Center for Biological Diversity

For Immediate Release, January 22, 2020


Sarah Uhlemann, Center for Biological Diversity, (206) 327-2344,
Rodi Rosensweig, the Humane Society of the United States, (203) 270-8929,
Nancy Hwa, Humane Society International, (202) 676-2337, Garrett Johnson, Born Free USA, (202) 368-6833, Daniela Arellano, Natural Resources Defense Council, (310) 434-2304,

Lawsuit Aims to Force Trump Administration to Halt U.S. Pangolin Trade

World’s Most Illegally Trafficked Mammal in Grave Danger of Extinction

WASHINGTON— Wildlife conservation groups sued the Trump administration today to force officials to propose Endangered Species Act protections for critically imperiled pangolins.

Today’s lawsuit against the U.S. Fish and Wildlife Service notes that pangolins, which inhabit Asia and Africa, are in grave danger of extinction. A massive demand for their scales, erroneously believed to have curative properties in East Asian medicine, and their meat, consumed as a delicacy in some Asian countries, has fueled their decline.

“These odd, adorable animals may look like pinecones with legs, but the massive trafficking in pangolin parts is no joke,” said Sarah Uhlemann, international program director at the Center for Biological Diversity. “If poachers keep killing thousands of pangolins a week, they’ll disappear in decades. The Trump administration needs to help protect these unique creatures from exploitation and extinction.”

The world’s only mammal with scales, pangolins are also the world’s most trafficked mammals. Between 2004 and 2014, more than a million were illegally traded — an average of nearly 300 animals killed per day. Despite a 2016 ban on the international commercial trade in pangolin parts, several massive seizures in Singapore, Malaysia and China in 2019, representing tens of thousands of dead pangolins, show rampant illegal trade continues.

“The United States’ delay in listing these species belies its role as a leader in combating poaching worldwide,” said Adam Peyman, programs and operations manager for Humane Society International and co-author of the 2015 listing petition. “The U.S. market for pangolin products feeds poaching and trafficking in the countries where the animals are found. By giving all pangolin species the Endangered Species Act protection they desperately need, the Fish and Wildlife Service will have the tools it needs to stop U.S. trade in pangolin parts.”

While most illegally sourced pangolins are destined for markets in China and Vietnam, the United States also drives demand. At least 26,000 imports of pangolin products were seized in the United States between 2004 and 2013, and a 2015 report by Humane Society International found “medicinal” products containing or likely to contain pangolin parts openly for sale online and at U.S. stores.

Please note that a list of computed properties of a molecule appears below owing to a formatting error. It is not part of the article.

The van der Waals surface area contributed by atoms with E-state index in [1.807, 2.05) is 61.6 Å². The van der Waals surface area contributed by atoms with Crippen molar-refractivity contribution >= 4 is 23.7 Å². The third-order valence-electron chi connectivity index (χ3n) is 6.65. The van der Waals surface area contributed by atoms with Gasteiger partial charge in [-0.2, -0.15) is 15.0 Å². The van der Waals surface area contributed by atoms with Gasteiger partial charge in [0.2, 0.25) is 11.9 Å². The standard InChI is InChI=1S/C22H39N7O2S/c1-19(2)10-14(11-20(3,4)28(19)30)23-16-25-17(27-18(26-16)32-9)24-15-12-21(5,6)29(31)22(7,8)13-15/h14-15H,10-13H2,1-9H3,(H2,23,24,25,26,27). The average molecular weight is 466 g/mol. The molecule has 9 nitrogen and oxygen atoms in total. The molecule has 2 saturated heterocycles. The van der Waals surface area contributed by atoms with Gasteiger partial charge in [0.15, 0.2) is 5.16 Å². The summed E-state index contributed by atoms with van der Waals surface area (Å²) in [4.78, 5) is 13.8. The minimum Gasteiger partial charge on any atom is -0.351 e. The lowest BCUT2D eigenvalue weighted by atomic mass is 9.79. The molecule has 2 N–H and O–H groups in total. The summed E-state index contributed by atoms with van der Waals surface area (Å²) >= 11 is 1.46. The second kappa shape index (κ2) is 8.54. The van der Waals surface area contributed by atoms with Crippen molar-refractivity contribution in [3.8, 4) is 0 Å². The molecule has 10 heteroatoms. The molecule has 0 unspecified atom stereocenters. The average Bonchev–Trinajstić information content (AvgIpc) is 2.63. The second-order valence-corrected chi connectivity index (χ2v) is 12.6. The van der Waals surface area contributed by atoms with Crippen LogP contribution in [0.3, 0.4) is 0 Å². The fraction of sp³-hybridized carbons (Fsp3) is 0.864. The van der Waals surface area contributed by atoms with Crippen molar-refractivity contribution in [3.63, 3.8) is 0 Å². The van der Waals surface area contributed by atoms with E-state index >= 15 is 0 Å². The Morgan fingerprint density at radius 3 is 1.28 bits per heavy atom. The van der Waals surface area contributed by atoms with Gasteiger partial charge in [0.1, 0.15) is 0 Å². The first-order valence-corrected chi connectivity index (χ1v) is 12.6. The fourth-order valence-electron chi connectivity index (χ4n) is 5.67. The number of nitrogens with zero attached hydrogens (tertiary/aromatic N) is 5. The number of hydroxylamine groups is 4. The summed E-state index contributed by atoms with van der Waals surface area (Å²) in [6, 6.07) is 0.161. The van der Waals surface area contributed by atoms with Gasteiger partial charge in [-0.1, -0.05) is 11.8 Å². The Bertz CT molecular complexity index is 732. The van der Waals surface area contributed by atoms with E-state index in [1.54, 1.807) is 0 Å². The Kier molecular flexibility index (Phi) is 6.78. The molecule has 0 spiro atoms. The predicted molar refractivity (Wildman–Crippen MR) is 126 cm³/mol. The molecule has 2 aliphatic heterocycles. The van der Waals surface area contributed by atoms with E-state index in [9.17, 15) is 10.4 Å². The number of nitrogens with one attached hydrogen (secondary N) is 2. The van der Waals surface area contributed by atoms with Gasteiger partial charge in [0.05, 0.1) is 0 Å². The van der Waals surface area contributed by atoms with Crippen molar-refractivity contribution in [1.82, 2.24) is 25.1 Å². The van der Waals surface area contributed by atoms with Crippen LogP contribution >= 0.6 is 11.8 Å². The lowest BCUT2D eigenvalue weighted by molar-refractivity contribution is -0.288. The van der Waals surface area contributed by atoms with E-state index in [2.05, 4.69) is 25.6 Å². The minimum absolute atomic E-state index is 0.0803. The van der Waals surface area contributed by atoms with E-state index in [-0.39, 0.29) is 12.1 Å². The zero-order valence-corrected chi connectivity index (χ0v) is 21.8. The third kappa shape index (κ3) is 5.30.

“Pangolins cruelly suffer and die for their meat and the so-called medicinal properties of their scales. It is past time for the Fish and Wildlife Service to take action to prevent the illegal trade and eventual extinction of this species,” said Angela Grimes, CEO of Born Free USA.

One pangolin species, the Temminck’s ground pangolin, is already protected under the U.S. Endangered Species Act. In July 2015 wildlife groups petitioned the Fish and Wildlife Service to list the other seven pangolin species. The law required the Service to either propose protections or find protections “not warranted” by July 2016, more than three and a half years ago.

“The Trump administration should get with the program and do its part to save pangolins.” said Elly Pepper, deputy director of international wildlife conservation at the Natural Resources Defense Council (NRDC). “With scientists predicting the extinction of over one million species, the time for transformative change is now. We must rein in destructive consumption patterns like those decimating pangolins.”

Today’s suit was filed in U.S. District Court for the District of Columbia. If pangolins are protected as endangered, the law would prohibit the import and interstate sale of pangolin parts in the United States, except for scientific or other conservation purposes. Listing would also heighten global awareness about pangolins and their threats and make funding available for anti-trafficking and habitat conservation efforts.

Long-tailed pangolin (M. tetradactyla) by Brett Hartl / Center for Biological Diversity. Image is available for media use.

The Center for Biological Diversity is a national, nonprofit conservation organization with more than 1.6 million members and online activists dedicated to the protection of endangered species and wild places.

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